The French are going, but the war in the Sahel continues
Captain Ibrahim Traoré, who leads the Burkinabé government, came to power through a coup d’état in September 2022. He ousted Lieutenant Colonel Paul-Henri Sandaogo Damiba, who had himself come to power through a coup in January 2022. Neither of these coups was a surprise.
Mali’s break with France is a symptom of cracks in the Transatlantic Alliance: The Forty-Eighth Newsletter (2022)
On 21 November 2022, Mali’s interim prime minister, Colonel Abdoulaye Maïga, issued a statement on social media announcing the government’s decision ‘to ban, with immediate effect, all activities carried out by [French] NGOs operating in Mali’.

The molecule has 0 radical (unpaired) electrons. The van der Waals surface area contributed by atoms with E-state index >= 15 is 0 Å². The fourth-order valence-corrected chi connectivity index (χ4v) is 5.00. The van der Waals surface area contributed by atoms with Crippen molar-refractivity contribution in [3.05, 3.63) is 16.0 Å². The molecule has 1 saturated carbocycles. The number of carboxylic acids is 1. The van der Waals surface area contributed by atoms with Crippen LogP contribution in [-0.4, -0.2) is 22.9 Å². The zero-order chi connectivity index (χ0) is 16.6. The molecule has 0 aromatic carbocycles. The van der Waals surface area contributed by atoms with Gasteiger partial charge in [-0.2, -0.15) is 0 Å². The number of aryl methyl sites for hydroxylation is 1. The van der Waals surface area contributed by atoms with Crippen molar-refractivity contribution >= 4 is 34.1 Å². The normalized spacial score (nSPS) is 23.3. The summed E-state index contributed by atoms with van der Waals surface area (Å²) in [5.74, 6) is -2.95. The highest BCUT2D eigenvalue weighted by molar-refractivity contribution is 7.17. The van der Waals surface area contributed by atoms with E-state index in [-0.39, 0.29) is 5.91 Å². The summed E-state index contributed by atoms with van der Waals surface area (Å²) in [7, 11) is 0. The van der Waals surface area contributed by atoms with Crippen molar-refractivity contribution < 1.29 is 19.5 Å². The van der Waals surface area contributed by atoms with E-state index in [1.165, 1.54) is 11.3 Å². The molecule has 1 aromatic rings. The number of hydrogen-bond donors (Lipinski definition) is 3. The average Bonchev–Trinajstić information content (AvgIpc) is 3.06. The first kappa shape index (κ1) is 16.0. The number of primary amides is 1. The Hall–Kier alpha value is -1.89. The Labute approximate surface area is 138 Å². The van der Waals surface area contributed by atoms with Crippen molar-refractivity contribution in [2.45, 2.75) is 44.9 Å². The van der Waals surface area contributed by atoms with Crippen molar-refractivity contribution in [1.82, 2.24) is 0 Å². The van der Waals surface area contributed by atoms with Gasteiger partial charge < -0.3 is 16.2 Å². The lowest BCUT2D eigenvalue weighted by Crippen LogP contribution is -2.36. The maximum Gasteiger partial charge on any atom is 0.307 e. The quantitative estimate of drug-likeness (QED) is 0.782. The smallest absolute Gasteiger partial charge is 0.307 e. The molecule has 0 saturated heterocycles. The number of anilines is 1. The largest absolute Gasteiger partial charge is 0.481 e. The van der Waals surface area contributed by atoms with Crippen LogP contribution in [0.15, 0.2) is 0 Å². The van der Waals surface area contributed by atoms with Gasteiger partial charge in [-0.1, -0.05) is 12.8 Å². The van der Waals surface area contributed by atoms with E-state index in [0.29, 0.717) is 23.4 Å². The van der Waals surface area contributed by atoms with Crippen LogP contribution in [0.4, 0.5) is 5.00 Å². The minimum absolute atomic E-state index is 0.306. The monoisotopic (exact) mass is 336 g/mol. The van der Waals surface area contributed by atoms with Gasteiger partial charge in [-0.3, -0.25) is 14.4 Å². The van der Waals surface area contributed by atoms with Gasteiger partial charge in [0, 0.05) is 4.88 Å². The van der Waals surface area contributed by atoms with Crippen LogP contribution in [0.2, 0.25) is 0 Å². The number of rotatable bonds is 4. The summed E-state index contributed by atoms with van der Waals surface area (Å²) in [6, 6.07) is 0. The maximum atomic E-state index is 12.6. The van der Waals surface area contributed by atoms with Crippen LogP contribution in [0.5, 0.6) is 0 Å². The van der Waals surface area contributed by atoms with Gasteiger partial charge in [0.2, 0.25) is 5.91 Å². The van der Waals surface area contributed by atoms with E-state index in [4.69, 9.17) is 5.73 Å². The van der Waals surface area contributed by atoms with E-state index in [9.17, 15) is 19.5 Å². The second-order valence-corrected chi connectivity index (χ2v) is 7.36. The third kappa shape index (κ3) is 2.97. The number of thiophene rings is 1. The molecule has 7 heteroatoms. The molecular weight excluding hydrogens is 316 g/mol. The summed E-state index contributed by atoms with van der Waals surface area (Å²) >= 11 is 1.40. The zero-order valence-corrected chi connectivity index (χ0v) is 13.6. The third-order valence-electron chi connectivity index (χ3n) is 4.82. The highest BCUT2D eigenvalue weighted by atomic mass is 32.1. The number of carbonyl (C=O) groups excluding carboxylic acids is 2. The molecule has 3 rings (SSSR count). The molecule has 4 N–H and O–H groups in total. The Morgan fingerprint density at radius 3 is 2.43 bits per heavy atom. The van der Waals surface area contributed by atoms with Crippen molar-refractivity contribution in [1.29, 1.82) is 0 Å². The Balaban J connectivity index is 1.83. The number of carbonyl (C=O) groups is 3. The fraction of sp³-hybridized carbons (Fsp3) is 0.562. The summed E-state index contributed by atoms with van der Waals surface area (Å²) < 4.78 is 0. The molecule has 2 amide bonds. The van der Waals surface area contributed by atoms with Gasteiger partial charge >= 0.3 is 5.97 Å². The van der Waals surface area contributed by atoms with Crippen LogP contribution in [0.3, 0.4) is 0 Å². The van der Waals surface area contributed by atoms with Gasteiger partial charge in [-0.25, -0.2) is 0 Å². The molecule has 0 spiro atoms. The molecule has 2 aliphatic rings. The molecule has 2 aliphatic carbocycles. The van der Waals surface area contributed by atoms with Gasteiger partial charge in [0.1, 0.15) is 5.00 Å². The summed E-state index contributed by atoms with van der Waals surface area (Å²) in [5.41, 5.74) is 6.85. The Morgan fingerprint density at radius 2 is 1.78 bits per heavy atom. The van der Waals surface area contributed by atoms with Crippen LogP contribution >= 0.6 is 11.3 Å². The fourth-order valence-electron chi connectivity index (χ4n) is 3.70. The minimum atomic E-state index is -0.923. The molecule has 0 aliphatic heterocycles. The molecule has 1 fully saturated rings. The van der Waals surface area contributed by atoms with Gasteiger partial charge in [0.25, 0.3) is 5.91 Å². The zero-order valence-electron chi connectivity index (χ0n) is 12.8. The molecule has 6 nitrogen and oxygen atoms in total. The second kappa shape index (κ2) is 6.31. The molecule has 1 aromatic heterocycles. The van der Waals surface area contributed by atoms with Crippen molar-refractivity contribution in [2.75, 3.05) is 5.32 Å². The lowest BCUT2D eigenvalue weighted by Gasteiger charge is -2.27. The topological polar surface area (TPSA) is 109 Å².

Mali ejects the French military
In the first two weeks of May 2022, the Malian military government ejected the French military and withdrew from the French political project, G5 Sahel. Deep resentment spread across Mali because of the civilian casualties from French military attacks and because of the French government’s arrogant attitude towards the Malian government.
Is this the end of the French project in Africa’s Sahel?
Mali recently announced that it would no longer be part of the G5 Sahel. From the beginning, it was clear that the formation of the G5 Sahel was encouraged by France, and that the real focus was to be security.
The Bamako Appeal
The Bamako Appeal aims at contributing to the emergence of a new popular and historical subject, and at consolidating the gains made at these meetings. It seeks to advance the principle of the right to an equitable existence for everyone; to affirm a collective life of peace, justice and diversity; and to promote the means to reach these goals at the local level and for all of humanity.